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(Steven Senne/AP)
(Steven Senne/AP)

Why did the bullied bus monitor cause go viral? Add to ...

THE QUESTION

The impromptu campaign for the New York bus monitor who was bullied has generated a flood of donations, but it makes me wonder: Why has this campaign gone “viral” while other long-term important causes struggle to raise funds?

THE ANSWER

We pass that homeless person on the street, his or her hand outstretched. We pause, have a moment of inner indecision, then reach into our pockets and dig out a loonie to drop in the open palm. We walk away feeling a small glow for having helped someone, yet also a niggling doubt – did we really make a difference?

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Right now in the virtual world, a bullied 68-year-old bus monitor has become the equivalent of that outstretched homeless hand writ large, and it seems a lot of people are grappling with the same sort of question.

We are being inundated by individuals asking, “Should I give?” and “I gave, but did I really make a difference?”

There are a variety of factors at play.

Giving is almost always based on emotion. These personal stories tug our heartstrings. Didn’t we all think of our own mothers and grandmothers as we witnessed Karen Klein’s suffering? We want to feel we’ve made a tangible difference in a real person’s life. By giving to Ms. Klein, we can see the individual we’ve helped.

When we donate to larger charities, the funds are pooled toward a common good. The impact is more abstract, so our personal connection to those we have helped is muted. As well, many people want to cut out the middleman so they know every cent of their donation is going to the person in need.

YouTube and Facebook are the new street corner, placing right in front of our eyes an outstretched hand that is actually thousands of kilometres away. You give because you saw your friend on Facebook do it. Then more of your friends follow you. It becomes something of a herd mentality.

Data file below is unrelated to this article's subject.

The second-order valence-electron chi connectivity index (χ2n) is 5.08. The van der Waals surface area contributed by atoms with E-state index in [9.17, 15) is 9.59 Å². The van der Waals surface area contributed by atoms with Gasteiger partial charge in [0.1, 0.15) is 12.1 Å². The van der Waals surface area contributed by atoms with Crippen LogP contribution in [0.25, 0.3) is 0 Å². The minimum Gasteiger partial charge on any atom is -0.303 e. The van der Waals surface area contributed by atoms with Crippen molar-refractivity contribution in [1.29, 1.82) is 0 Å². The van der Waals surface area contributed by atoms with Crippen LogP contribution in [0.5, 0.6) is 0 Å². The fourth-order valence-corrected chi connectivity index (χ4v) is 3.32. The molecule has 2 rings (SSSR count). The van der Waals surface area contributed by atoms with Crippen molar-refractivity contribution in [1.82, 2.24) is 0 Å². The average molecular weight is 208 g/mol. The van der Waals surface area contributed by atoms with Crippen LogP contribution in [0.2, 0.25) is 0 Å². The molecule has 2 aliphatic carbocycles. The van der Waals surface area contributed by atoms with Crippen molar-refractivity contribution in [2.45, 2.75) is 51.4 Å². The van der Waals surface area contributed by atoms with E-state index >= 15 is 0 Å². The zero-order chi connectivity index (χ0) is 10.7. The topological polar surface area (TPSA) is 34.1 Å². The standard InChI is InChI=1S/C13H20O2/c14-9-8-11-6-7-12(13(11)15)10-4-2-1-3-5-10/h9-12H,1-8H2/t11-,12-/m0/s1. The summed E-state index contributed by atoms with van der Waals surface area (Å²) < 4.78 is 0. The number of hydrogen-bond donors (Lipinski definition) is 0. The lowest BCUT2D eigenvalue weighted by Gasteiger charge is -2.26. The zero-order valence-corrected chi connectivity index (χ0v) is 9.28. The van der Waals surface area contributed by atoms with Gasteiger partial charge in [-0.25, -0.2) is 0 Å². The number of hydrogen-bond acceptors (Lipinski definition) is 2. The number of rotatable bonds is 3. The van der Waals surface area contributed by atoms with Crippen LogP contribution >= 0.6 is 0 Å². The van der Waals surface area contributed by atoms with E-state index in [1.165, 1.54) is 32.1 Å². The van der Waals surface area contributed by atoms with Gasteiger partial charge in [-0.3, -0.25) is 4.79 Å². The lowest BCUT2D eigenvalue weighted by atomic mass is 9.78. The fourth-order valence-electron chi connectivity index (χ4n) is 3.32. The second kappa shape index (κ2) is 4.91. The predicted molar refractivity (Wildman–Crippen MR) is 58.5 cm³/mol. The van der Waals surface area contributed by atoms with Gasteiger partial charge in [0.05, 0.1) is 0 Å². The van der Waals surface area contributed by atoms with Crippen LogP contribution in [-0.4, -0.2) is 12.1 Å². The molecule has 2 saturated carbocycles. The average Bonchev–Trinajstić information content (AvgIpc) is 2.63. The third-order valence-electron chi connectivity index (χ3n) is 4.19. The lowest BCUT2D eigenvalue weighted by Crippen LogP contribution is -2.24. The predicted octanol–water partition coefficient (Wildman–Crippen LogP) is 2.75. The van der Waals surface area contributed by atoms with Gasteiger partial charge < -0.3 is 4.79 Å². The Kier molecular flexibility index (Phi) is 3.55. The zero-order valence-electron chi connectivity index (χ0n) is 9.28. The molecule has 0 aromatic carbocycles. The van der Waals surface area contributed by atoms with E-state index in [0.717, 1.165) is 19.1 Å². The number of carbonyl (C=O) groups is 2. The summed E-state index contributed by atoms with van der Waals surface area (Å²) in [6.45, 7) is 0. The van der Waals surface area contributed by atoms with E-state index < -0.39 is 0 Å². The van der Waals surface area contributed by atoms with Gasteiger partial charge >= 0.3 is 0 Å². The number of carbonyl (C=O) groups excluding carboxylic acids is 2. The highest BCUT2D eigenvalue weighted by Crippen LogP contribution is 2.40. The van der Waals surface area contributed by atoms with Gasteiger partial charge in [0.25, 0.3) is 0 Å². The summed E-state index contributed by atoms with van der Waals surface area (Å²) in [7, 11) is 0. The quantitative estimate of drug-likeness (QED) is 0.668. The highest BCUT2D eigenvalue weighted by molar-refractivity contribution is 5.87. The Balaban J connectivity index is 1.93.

Causes move us. If seeing Ms. Klein’s abuse sparks you to take action against bullying, and make a donation as a statement, terrific. Philanthropy is great and almost all causes are worthy.

However, it’s important to keep in mind that not all impacts are equal.

How much more impact would the dollar you gave that homeless person be in the hands of an initiative that provides low-cost housing or vocational training? If you want to stop bullying, one gift to send Ms. Klein on a vacation isn’t going to do it.

We’re not saying don’t give to the individual. If anything, we’re asking you to give a bit more.

If you feel compelled by Ms. Klein’s story, make an equal or greater donation to programs that address some of the societal issues, such as Roots of Empathy, Boys and Girls Clubs, or the Society for Safe and Caring Schools & Communities that teach empathy and character education in schools to reduce bullying and create compassionate kids.

As a final note, we have also received a lot of questions around the Karen Klein story about how to tell if these online causes are legitimate or whether the website is a charity scam. Next week we’ll address those concerns.

Craig and Marc Kielburger co-founded Free the Children. Follow Craig at facebook.com/craigkielburgerand @craigkielburger on Twitter. Send questions to Livebetter@globeandmail.com.

 

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